Le Peau, Andrew T. Mark through Old Testament Eyes. Grand Rapids, Mich.: Kregel, 2017. Pb. 352 pp. $28.99. Link to Kregel
As Andrew Le Peau observes in the introduction to this new commentary series, the New Testament writers were Old Testament people. Although this seems like an obvious statement, the symbols and literary patterns of the Old Testament are often overlooked in popular preaching and teaching on New Testament books. Although scholarship has done a better job setting the documents of the New Testament into the context of the Old in recent years, there is still much to be done to develop the database of background material available to illuminate the New Testament. There have been a few recent contributions in this area, D. A. Carson and G. K. Beale edited a single-volume Commentary on the New Testament Use of the Old Testament (IVP 2007) and the Zondervan Illustrated Bible Backgrounds Commentary on the Old Testament and New Testament (2009 with many of the individual books available in separate volumes). Although many commentaries include this sort of background material, there are few commentaries which focus exclusively on how the New Testament writers used the Old Testament.
Throughout the commentary section, Greek and Hebrew words are used sparingly and always appear transliterated so those without language skills will have no trouble making use of the commentary. There is some interaction with contemporary scholarship, although this is light and all references appears in endnotes.
Throughout the commentary are a number of sidebars entitled “Through Old Testament Eyes.” These units focus on the big picture to show how a particular text picks up on themes and motifs from the Old Testament. For example, Le Peau offers a chart in his exposition of the feeding of the five thousand tracing parallels between Psalm 23 and Mark 6. I briefly commented on Psalm 23 as a messianic text and potential background for this miracle in Jesus the Bridegroom, so it is good to see the Psalm used to interpret a miracle often used to preach brotherly sharing rather than a miracle which reveals Jesus as the Messiah. Another example of this kind of sidebar is Le Peau’s short description of the suffering of the Messiah in the Psalms to illuminate Mark 14-15 (275-8).
A second type of sidebar in this commentary series is labeled “What the Structure Means.” These sections focus on literary devices such as metaphor, hyperbole, or other elements of story-telling. Often these take the form of an outline of a pericope with attention to chiasms or other features. In Mark 10:13-52 he lists four predictions and a prediction which frames the unit. In another place Le Peau offers a list of examples in Mark of sets of three events (272-3) and draws attention to this literary style in the Old Testament.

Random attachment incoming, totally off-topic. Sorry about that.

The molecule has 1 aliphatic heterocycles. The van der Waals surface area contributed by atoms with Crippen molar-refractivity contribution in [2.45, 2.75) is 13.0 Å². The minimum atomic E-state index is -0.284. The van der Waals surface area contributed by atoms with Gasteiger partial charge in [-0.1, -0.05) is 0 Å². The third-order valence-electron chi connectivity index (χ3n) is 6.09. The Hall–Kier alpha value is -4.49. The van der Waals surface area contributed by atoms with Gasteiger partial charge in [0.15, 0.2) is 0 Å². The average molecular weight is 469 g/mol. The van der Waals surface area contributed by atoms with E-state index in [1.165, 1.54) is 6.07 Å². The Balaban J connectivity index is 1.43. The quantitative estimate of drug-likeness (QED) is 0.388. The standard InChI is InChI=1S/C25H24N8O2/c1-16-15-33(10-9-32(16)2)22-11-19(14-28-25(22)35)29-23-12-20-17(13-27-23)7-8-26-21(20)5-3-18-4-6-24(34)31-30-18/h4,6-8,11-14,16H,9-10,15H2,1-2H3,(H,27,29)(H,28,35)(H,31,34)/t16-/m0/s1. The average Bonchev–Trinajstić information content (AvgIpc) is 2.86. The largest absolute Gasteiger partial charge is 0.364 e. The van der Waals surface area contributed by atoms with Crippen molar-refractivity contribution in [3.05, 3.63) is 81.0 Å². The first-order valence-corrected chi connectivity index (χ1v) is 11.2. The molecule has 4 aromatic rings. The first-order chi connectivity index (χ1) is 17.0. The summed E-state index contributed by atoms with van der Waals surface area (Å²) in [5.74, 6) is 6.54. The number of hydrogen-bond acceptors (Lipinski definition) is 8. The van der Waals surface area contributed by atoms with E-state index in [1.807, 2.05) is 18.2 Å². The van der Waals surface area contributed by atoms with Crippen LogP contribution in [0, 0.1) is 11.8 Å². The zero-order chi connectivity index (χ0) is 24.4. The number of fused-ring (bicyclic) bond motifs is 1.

One problem with scholarly background studies is a failure to connect the context with the contemporary reader. This commentary hopes to avoid this my balancing the background element with an application section. These sections are labeled “Going Deeper” and intend to connect the text of a New Testament book with internal debates within the early church as well as draw out implications for contemporary church questions. For example, the “Going Deeper” section following Le Peau’s exposition of Mark 9:14-50 is a pastoral reflection on anger and quarrelsomeness (173-2). The section following Mark 13:12 deals with a non-eschatological understanding of “watching and being alert.” The focus is on understanding suffering as a part of the disciple’s calling. Although this application is quite preachable, I am not sure the application arises from the text of the Olivet Discourse. The actual text of the commentary does a good job with the Old Testament (Daniel 7) and Second Temple (1 Maccabees) backgrounds to Jesus’s words and even notices the shift in 13:27 from the Temple in A.D. 70 to the “end of the age.” It seems to me the natural application in that section ought to concern a warning against false predictions of the end in the light of the very real end which will eventually arrive.